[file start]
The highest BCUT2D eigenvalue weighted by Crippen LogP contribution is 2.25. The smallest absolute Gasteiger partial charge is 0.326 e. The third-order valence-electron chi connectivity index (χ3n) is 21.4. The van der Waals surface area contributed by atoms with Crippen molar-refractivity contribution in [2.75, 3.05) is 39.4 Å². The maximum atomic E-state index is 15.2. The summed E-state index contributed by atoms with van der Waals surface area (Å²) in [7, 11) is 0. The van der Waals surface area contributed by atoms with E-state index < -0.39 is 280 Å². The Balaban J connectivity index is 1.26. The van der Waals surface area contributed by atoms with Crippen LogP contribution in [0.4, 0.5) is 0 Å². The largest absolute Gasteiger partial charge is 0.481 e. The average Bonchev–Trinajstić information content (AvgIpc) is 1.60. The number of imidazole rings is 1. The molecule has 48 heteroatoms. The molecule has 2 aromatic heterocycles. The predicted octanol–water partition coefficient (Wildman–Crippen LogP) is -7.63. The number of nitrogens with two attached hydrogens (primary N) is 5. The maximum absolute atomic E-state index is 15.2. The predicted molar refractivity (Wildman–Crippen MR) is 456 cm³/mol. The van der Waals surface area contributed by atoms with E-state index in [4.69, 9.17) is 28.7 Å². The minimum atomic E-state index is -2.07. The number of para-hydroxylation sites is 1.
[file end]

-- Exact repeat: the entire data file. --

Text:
The highest BCUT2D eigenvalue weighted by Crippen LogP contribution is 2.25. The smallest absolute Gasteiger partial charge is 0.326 e. The third-order valence-electron chi connectivity index (χ3n) is 21.4. The van der Waals surface area contributed by atoms with Crippen molar-refractivity contribution in [2.75, 3.05) is 39.4 Å². The maximum atomic E-state index is 15.2. The summed E-state index contributed by atoms with van der Waals surface area (Å²) in [7, 11) is 0. The van der Waals surface area contributed by atoms with E-state index < -0.39 is 280 Å². The Balaban J connectivity index is 1.26. The van der Waals surface area contributed by atoms with Crippen LogP contribution in [0.4, 0.5) is 0 Å². The largest absolute Gasteiger partial charge is 0.481 e. The average Bonchev–Trinajstić information content (AvgIpc) is 1.60. The number of imidazole rings is 1. The molecule has 48 heteroatoms. The molecule has 2 aromatic heterocycles. The predicted octanol–water partition coefficient (Wildman–Crippen LogP) is -7.63. The number of nitrogens with two attached hydrogens (primary N) is 5. The maximum absolute atomic E-state index is 15.2. The predicted molar refractivity (Wildman–Crippen MR) is 456 cm³/mol. The van der Waals surface area contributed by atoms with E-state index in [4.69, 9.17) is 28.7 Å². The minimum atomic E-state index is -2.07. The number of para-hydroxylation sites is 1.